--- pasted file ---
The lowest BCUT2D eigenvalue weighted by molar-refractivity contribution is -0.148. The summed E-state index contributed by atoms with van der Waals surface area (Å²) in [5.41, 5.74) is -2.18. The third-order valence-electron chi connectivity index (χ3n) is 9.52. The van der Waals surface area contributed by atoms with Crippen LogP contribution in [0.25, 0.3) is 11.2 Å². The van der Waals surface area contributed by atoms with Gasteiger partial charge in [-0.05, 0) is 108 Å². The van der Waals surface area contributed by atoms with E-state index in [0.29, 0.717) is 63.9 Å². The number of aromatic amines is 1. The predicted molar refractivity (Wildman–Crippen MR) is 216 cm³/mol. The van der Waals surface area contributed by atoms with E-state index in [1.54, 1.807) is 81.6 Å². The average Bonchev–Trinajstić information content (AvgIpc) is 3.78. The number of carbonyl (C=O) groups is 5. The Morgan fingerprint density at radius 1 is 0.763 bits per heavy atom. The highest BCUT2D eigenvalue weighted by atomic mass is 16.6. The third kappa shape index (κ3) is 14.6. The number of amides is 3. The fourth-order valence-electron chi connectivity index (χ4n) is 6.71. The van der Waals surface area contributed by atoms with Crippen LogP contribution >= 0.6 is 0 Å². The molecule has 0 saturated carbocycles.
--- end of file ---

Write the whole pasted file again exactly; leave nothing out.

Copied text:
The lowest BCUT2D eigenvalue weighted by molar-refractivity contribution is -0.148. The summed E-state index contributed by atoms with van der Waals surface area (Å²) in [5.41, 5.74) is -2.18. The third-order valence-electron chi connectivity index (χ3n) is 9.52. The van der Waals surface area contributed by atoms with Crippen LogP contribution in [0.25, 0.3) is 11.2 Å². The van der Waals surface area contributed by atoms with Gasteiger partial charge in [-0.05, 0) is 108 Å². The van der Waals surface area contributed by atoms with E-state index in [0.29, 0.717) is 63.9 Å². The number of aromatic amines is 1. The predicted molar refractivity (Wildman–Crippen MR) is 216 cm³/mol. The van der Waals surface area contributed by atoms with E-state index in [1.54, 1.807) is 81.6 Å². The average Bonchev–Trinajstić information content (AvgIpc) is 3.78. The number of carbonyl (C=O) groups is 5. The Morgan fingerprint density at radius 1 is 0.763 bits per heavy atom. The highest BCUT2D eigenvalue weighted by atomic mass is 16.6. The third kappa shape index (κ3) is 14.6. The number of amides is 3. The fourth-order valence-electron chi connectivity index (χ4n) is 6.71. The van der Waals surface area contributed by atoms with Crippen LogP contribution >= 0.6 is 0 Å². The molecule has 0 saturated carbocycles.